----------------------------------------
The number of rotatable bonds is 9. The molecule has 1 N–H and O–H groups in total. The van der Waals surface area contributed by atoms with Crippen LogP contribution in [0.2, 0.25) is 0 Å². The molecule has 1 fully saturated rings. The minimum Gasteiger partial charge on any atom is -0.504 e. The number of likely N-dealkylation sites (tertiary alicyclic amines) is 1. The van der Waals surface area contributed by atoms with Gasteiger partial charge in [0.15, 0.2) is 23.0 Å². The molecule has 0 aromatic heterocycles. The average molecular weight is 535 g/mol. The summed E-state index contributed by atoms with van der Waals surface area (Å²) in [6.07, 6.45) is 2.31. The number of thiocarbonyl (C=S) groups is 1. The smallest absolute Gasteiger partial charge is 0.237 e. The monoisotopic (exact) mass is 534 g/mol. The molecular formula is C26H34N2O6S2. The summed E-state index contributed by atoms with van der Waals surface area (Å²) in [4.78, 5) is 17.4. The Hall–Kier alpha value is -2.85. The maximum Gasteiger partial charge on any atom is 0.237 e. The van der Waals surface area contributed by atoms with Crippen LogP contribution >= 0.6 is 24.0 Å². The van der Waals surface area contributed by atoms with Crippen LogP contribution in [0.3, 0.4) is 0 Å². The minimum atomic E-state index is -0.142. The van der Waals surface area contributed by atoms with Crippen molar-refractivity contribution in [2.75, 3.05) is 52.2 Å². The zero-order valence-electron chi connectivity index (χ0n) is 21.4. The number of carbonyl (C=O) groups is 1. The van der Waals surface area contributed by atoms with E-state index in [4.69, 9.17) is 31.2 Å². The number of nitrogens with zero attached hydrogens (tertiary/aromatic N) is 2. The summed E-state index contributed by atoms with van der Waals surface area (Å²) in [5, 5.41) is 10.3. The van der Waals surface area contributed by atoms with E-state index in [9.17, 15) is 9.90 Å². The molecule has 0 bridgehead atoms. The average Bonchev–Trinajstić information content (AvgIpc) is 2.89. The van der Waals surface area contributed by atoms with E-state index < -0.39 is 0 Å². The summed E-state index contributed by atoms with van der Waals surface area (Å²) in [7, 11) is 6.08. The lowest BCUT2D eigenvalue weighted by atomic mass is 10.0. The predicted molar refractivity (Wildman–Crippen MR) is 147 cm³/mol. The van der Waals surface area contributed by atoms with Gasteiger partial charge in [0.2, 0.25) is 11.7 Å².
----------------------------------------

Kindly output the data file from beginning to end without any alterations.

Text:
The number of rotatable bonds is 9. The molecule has 1 N–H and O–H groups in total. The van der Waals surface area contributed by atoms with Crippen LogP contribution in [0.2, 0.25) is 0 Å². The molecule has 1 fully saturated rings. The minimum Gasteiger partial charge on any atom is -0.504 e. The number of likely N-dealkylation sites (tertiary alicyclic amines) is 1. The van der Waals surface area contributed by atoms with Gasteiger partial charge in [0.15, 0.2) is 23.0 Å². The molecule has 0 aromatic heterocycles. The average molecular weight is 535 g/mol. The summed E-state index contributed by atoms with van der Waals surface area (Å²) in [6.07, 6.45) is 2.31. The number of thiocarbonyl (C=S) groups is 1. The smallest absolute Gasteiger partial charge is 0.237 e. The monoisotopic (exact) mass is 534 g/mol. The molecular formula is C26H34N2O6S2. The summed E-state index contributed by atoms with van der Waals surface area (Å²) in [4.78, 5) is 17.4. The Hall–Kier alpha value is -2.85. The maximum Gasteiger partial charge on any atom is 0.237 e. The van der Waals surface area contributed by atoms with Crippen LogP contribution >= 0.6 is 24.0 Å². The van der Waals surface area contributed by atoms with Crippen LogP contribution in [0.3, 0.4) is 0 Å². The minimum atomic E-state index is -0.142. The van der Waals surface area contributed by atoms with Crippen molar-refractivity contribution in [2.75, 3.05) is 52.2 Å². The zero-order valence-electron chi connectivity index (χ0n) is 21.4. The number of carbonyl (C=O) groups is 1. The van der Waals surface area contributed by atoms with E-state index in [4.69, 9.17) is 31.2 Å². The number of nitrogens with zero attached hydrogens (tertiary/aromatic N) is 2. The summed E-state index contributed by atoms with van der Waals surface area (Å²) in [5, 5.41) is 10.3. The van der Waals surface area contributed by atoms with E-state index in [9.17, 15) is 9.90 Å². The molecule has 0 bridgehead atoms. The average Bonchev–Trinajstić information content (AvgIpc) is 2.89. The van der Waals surface area contributed by atoms with E-state index < -0.39 is 0 Å². The summed E-state index contributed by atoms with van der Waals surface area (Å²) in [7, 11) is 6.08. The lowest BCUT2D eigenvalue weighted by atomic mass is 10.0. The predicted molar refractivity (Wildman–Crippen MR) is 147 cm³/mol. The van der Waals surface area contributed by atoms with Gasteiger partial charge in [0.2, 0.25) is 11.7 Å².